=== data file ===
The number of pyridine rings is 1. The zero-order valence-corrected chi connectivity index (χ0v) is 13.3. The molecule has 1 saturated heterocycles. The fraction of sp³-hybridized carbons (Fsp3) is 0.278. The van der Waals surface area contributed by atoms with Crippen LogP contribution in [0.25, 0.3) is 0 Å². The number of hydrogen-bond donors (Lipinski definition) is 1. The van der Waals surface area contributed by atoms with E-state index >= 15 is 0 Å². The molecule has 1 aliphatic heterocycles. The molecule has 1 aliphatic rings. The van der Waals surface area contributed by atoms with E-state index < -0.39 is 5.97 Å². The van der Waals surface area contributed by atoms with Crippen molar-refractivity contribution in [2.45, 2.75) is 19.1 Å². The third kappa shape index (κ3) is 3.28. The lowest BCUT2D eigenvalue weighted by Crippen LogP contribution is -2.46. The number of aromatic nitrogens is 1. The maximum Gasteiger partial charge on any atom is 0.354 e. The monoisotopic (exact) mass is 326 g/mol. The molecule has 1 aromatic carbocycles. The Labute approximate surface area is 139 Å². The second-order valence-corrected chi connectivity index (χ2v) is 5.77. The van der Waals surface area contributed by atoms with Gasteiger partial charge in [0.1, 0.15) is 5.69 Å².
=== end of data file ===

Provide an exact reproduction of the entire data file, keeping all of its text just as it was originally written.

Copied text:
The number of pyridine rings is 1. The zero-order valence-corrected chi connectivity index (χ0v) is 13.3. The molecule has 1 saturated heterocycles. The fraction of sp³-hybridized carbons (Fsp3) is 0.278. The van der Waals surface area contributed by atoms with Crippen LogP contribution in [0.25, 0.3) is 0 Å². The number of hydrogen-bond donors (Lipinski definition) is 1. The van der Waals surface area contributed by atoms with E-state index >= 15 is 0 Å². The molecule has 1 aliphatic heterocycles. The molecule has 1 aliphatic rings. The van der Waals surface area contributed by atoms with E-state index < -0.39 is 5.97 Å². The van der Waals surface area contributed by atoms with Crippen molar-refractivity contribution in [2.45, 2.75) is 19.1 Å². The third kappa shape index (κ3) is 3.28. The lowest BCUT2D eigenvalue weighted by Crippen LogP contribution is -2.46. The number of aromatic nitrogens is 1. The maximum Gasteiger partial charge on any atom is 0.354 e. The monoisotopic (exact) mass is 326 g/mol. The molecule has 1 aromatic carbocycles. The Labute approximate surface area is 139 Å². The second-order valence-corrected chi connectivity index (χ2v) is 5.77. The van der Waals surface area contributed by atoms with Gasteiger partial charge in [0.1, 0.15) is 5.69 Å².